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Cisco Systems (NASDAQ:CSCO)

F1Q10 Earnings Call

November 4, 2009 4:30 pm ET

Executives

Laura Graves - Investor Relations

John T. Chambers - Chairman of the Board, Chief Executive Officer

Frank A. Calderoni - Chief Financial Officer, Executive Vice President

Ned Hooper - Chief Strategy Officer and Senior Vice President of our Consumer Business

Rob Lloyd - Executive Vice President of Worldwide Operations

Padmasree Warrior - Chief Technology Officer

Analysts

Brian Modoff – Deutsche Bank

Jeff Evenson – Sanford Bernstein

Jeff Kvaal – Barclays Capital

Ittai Kidron – Oppenheimer

Jason Ader - William Blair

Simona Jankowski – Goldman Sachs

Nikos Theodosopoulos – UBS

Mark Sue – RBC Capital Markets

Samuel Wilson - JMP Securities

Simon Leopold – Morgan Keegan

Operator

Welcome to Cisco Systems’ first quarter fiscal year 2010 financial results conference call. (Operator instructions) Now I would like to introduce Ms. Laura Graves, Director of Global Investor Relations of Cisco Systems. Madam, you may begin.

Laura Graves

Thank you, Operator and good afternoon, everyone. Welcome to our 79th quarterly conference call. I am joined today by John Chambers, our Chairman and CEO; Frank Calderoni, Executive Vice President and Chief Financial Officer; Rob Lloyd, Executive Vice President of Worldwide Operations, Ned Hooper, Chief Strategy Officer and Senior Vice President of our Consumer Business; Padmasree Warrior, Chief Technology Officer; and Blair Christie, our Senior Vice President of Corporate Communications.

The Q1 fiscal year 2010 press release is posted on US high-tech market wire and on the Cisco website at newsroom.cisco.com.

I would like to remind you that we have a corresponding webcast with slides. In those slides you will find the financial information we cover during this conference call, as well as additional financial metrics and analysis that you might find helpful.

Downloadable Q1 financial statements will be available following the call, including revenue by product and geography. Income statements, full-GAAP to non-GAAP reconciliation information, balance sheets, and cash flow statements can be found on our website in the Investor Relations section. Click on the financials tab in the IR website to access the webcast slides and these documents.

A replay of this call will be available via telephone from November 4th through November 11th at 866-357-4205 or 203-369-0122 for international callers, and is also available from November 4th through January 15th on Cisco’s IR website at investor.cisco.com.

Throughout this conference call, we will be referencing both GAAP and non-GAAP financial results and these financial results in the press release are unaudited. The matters we will be discussing today include forward-looking statements and as such are subject to the risks and uncertainties that we detail in our documents filed with the SEC, specifically the most recent annual report on Form 10-K and any applicable amendments which identify important risk factors that could cause actual results to differ materially from those contained in our forward-looking statements.

As a reminder, unauthorized recording of this conference call is not permitted.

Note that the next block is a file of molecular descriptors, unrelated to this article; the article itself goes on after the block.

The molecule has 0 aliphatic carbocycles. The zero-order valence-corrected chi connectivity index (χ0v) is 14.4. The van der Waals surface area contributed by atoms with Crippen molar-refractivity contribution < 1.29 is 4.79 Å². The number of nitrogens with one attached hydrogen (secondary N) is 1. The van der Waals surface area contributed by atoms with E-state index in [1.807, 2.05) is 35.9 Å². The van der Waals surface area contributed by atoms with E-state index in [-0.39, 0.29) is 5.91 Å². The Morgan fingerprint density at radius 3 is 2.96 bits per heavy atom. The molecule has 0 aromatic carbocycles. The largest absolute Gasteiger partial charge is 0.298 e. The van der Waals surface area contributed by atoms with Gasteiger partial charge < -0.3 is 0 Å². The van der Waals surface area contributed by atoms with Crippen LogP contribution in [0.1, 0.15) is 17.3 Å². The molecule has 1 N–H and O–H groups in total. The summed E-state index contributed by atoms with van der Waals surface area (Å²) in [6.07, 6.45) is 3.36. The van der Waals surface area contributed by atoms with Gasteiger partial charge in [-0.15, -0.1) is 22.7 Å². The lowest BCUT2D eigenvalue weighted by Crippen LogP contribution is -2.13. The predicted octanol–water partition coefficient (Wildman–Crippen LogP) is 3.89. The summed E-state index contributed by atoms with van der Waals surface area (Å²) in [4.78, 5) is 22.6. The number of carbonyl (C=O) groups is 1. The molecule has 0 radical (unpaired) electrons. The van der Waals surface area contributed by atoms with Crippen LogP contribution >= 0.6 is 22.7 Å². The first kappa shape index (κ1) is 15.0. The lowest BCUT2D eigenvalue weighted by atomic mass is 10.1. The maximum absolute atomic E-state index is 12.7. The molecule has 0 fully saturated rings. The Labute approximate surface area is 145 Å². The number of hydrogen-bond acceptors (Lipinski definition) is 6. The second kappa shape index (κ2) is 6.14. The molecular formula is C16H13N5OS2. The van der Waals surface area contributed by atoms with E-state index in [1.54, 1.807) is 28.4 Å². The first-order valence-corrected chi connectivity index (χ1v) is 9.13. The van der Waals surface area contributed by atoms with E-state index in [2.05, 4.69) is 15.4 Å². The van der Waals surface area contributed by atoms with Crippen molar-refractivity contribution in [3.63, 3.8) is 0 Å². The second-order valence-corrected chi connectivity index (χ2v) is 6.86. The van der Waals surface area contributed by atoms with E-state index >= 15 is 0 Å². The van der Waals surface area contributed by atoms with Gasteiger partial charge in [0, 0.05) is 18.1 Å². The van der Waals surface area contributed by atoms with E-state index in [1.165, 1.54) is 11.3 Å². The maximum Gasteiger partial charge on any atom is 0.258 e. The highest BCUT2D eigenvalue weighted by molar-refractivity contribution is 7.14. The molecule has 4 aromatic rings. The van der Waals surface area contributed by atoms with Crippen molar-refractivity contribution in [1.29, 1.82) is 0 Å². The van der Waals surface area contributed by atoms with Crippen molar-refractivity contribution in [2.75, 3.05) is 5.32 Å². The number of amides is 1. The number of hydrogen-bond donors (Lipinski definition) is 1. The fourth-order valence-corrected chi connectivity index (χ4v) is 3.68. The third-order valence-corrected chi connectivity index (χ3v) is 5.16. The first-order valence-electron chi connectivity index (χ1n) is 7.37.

With that, I would like now turn it over to John for his commentary on the quarter.

John T. Chambers

Thank you very much. During the opening comments of the conference call, I will focus on what I view to be the key takeaways for Q1 fiscal year 2010. First, a very candid discussion about what we are seeing in the market on a global basis relative to Q1 and its effects on our Q2 fiscal 2010 expectations.

Secondly, an update on our rapidly improving financial measurements and some interesting sequential quarterly metrics. Third, a high level summary of some of our investments and results in new market adjacencies in Q1. And finally our revenue guidance for Q2 fiscal year 2010 with the appropriate caveats.

Following my opening comments, Frank will follow and provide additional details on Q1 and then in the third section, we will focus on business momentum from a strategy, customer segment, geographic and product basis. Frank will then follow with additional financial parameters around our guidance. I will then wrap it up with some comments in terms of Cisco's momentum going into Q2 and finally our Q&A session.

From a summary point of view, I think there are a number of key takeaways from the results in Q1 and I will attempt to cover these at this time. First from a financial perspective, the quarter was very strong versus our expectations, given the challenges that are occurring in the global economy. Expanding with additional details on the strengths of Q1 from a financial perspective, almost all of our financial measurements were above or at the high-end of our expectations. Revenue of $9 billion year over year, decreasing approximately 13%, was dramatically better than our expectations of down 15% to 17%.

Non-GAAP earnings per share of $0.36 were again well above our expectations.

Expense management was very solid, with non-GAAP OpEx decreasing approximately 10% year over year, while non-GAAP product gross margins were extremely strong at 66.3%, which was the best in nearly four years.

Cash generated from operations in Q1 was approximately $1.5 billion and we repurchased $1.8 billion of stock during the quarter under our repurchase program. Non-GAAP operating income as a percentage of revenue was a very strong 29% versus Q4’s 26%.

Product book-to-bill was above 1. Services continued to outpace other parts of our business with year-over-year revenue growth of approximately 7%. Although there is always room for improvement, we were very pleased with the Q1 financial results.